5. Once oil is completely drained, clean filter and drain plug areas (be sure to clean off seal remnants from the old filter as these can get hot and will stay on the engine and cause problems). Then, re-insert drain plug and filter. I would suggest lubing the filter seal with oil and filling the filter partially with oil so it is not as much of a shock to the engine on startup. The 15mm drain plug should be torqued to 18 lb/ft and I screwed the filter in a turn past hand tight. I don’t know exact torque specs for the filter, but you don’t want to screw it down so tight as to pinch the seal on the filter. Now, a note on the plug I installed and the FilterMag. The plug is from Tim at Gold Plug and it is an AP-04. He wanted me to try it out as he knew it fit the Corvette, but wasn’t sure if it fit the Camaro. I can confirm that the stock plug is NOT magnetic and that his plug fits perfectly. The magnetic plug is supposed to pull small metallic debris out of the oil so it doesn’t recirculate through the engine. I figured this would be good for the initial break-in since there is a lot of debris generated on a new engine. Just to give you an idea of the strength of this thing, below is a picture I took of it holding my torque wrench. I couldn’t believe that it could hold my wrench, but it makes me feel pretty good about the product I used.
comparison shot (stock on left, gold plug on right):
The FilterMag attaches to your oil canister and will pull and hold metallic debris inside of the oil filter. Below is a picture of it on the car’s filter. I will do a follow up on both of these at my next oil change and show pics of the plug and pics of the filter cut in half to see what is inside. Both of these are good insurance and were praised by car enthusiasts alike on a lot of different forums. I believe the plug is $10 from Tim and the FilterMag was $37 from Jeggs.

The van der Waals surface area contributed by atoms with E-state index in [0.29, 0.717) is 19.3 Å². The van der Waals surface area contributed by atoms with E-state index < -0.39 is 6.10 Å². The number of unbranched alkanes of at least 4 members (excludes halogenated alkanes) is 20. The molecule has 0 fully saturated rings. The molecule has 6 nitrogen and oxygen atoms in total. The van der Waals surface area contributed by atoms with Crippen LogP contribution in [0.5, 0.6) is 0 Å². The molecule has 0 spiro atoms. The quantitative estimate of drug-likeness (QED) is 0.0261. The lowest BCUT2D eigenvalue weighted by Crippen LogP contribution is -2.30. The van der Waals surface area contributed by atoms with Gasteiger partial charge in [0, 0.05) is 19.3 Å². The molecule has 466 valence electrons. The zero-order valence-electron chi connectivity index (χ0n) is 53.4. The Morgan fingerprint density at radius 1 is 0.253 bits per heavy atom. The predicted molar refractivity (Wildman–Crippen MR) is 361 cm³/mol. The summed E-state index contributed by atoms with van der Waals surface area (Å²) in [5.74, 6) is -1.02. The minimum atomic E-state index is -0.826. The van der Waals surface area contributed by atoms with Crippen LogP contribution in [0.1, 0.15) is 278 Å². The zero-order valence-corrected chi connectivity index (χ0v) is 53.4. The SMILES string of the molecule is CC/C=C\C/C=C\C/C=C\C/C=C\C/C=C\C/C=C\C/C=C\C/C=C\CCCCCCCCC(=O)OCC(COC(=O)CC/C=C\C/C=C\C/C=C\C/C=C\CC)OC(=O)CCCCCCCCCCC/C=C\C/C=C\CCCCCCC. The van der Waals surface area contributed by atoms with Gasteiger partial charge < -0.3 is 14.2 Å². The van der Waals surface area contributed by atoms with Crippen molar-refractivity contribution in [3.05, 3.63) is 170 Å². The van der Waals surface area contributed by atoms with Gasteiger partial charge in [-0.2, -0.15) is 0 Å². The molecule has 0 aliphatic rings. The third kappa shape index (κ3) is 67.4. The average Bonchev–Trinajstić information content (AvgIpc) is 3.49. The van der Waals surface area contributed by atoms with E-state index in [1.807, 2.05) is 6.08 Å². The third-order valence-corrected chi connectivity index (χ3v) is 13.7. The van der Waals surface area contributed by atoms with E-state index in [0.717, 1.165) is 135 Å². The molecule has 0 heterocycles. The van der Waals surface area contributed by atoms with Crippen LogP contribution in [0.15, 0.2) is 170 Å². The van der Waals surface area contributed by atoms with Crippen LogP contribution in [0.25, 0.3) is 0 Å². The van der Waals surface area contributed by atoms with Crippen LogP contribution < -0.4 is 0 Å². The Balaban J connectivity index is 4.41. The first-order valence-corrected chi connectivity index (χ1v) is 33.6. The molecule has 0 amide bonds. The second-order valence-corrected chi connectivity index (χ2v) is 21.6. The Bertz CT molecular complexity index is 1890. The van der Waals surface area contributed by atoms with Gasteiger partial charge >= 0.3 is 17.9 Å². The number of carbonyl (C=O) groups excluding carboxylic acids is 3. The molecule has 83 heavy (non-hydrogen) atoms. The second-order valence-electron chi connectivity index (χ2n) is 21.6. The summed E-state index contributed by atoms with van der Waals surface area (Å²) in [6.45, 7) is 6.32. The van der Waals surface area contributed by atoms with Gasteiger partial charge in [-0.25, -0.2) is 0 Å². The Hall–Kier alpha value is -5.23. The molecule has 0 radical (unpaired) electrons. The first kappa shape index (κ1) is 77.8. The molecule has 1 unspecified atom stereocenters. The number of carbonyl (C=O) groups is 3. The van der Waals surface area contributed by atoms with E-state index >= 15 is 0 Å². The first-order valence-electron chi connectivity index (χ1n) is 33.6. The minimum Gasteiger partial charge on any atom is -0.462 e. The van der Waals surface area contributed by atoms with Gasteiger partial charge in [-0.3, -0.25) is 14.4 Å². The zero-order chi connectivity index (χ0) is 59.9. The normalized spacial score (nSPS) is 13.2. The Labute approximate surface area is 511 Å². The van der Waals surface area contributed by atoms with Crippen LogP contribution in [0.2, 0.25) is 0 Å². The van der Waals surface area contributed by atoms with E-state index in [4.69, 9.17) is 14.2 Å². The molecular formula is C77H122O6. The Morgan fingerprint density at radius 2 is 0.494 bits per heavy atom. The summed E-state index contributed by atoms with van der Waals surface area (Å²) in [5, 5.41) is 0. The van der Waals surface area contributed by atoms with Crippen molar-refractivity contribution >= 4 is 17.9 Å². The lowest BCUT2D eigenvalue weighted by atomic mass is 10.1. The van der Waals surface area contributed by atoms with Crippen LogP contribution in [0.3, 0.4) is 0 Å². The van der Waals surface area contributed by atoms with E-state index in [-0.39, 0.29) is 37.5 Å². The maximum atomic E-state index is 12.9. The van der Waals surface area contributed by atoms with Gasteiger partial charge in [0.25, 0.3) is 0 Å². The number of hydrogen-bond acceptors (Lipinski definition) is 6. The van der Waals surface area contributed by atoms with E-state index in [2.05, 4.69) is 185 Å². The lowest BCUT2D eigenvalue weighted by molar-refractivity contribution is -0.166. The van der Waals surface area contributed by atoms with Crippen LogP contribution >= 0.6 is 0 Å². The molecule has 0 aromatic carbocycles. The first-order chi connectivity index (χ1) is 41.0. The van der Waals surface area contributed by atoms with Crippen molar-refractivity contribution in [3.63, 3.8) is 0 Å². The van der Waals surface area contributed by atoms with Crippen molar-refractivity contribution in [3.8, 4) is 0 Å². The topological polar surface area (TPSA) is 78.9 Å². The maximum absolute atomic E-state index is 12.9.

6. Fill car with oil (8 qts), check level with dip stick, and take car down from jacks/ramps. Next, start car up and check for leaks. If there are any, kill the engine and tighten up anything lose. Lastly, take old oil to autozone/pep-boys and dispose of it there. It is free and the environment will love you for it.
You are now done, so go have another beer!
Alright guys, here is the long awaited follow up on my findings from my catch can, my filter plug, and my magnetic drain plug. You can see that the drain plug is covered with a lot of nasty crap in the picture below. Not as much as I thought would be there, but I am still glad I’m running with it. Check it out:
Next up, I checked out the Elite Engineering Catch Can I had just installed 2 weeks earlier and I was surprised to say the least. For those that dont know, a catch can catches the oil vapors that get transfered between your crankcase and your intake plenum. The oil gets thrown in there for environmental purposes (thanks EPA) and can really gum up your intake tract. I dont drive the car a ton and it was amazing how much the can caught in such a short amount of time. I’m very glad I am running it:
And lastly, we have the filtermag. I cut it in half using a dremel tool and a metal cut off wheel. I am going to assume that some metal particles were thrown in the filter through the act of cutting it in half, but not to the extent that I found debris. There were no large chunks, but you can definitely see all of the fine particles that got stuck inside of the filter. I neglected to grab pictures of the filter itself, but it was coated in fine metal flakes, both on the top and bottom of it. I think my fingers tell the story here.
All in all, I think the filtermag, catch can, and drain plug were all a very good investment and will do nothing but add to the longevity of the engine. I am very pleased with their performance (especially the catch can) and give all 3 parts my seal of approval. I am very happy to see the metal debris on the drain plug tip and in the filter and not running through my engine’s oil system.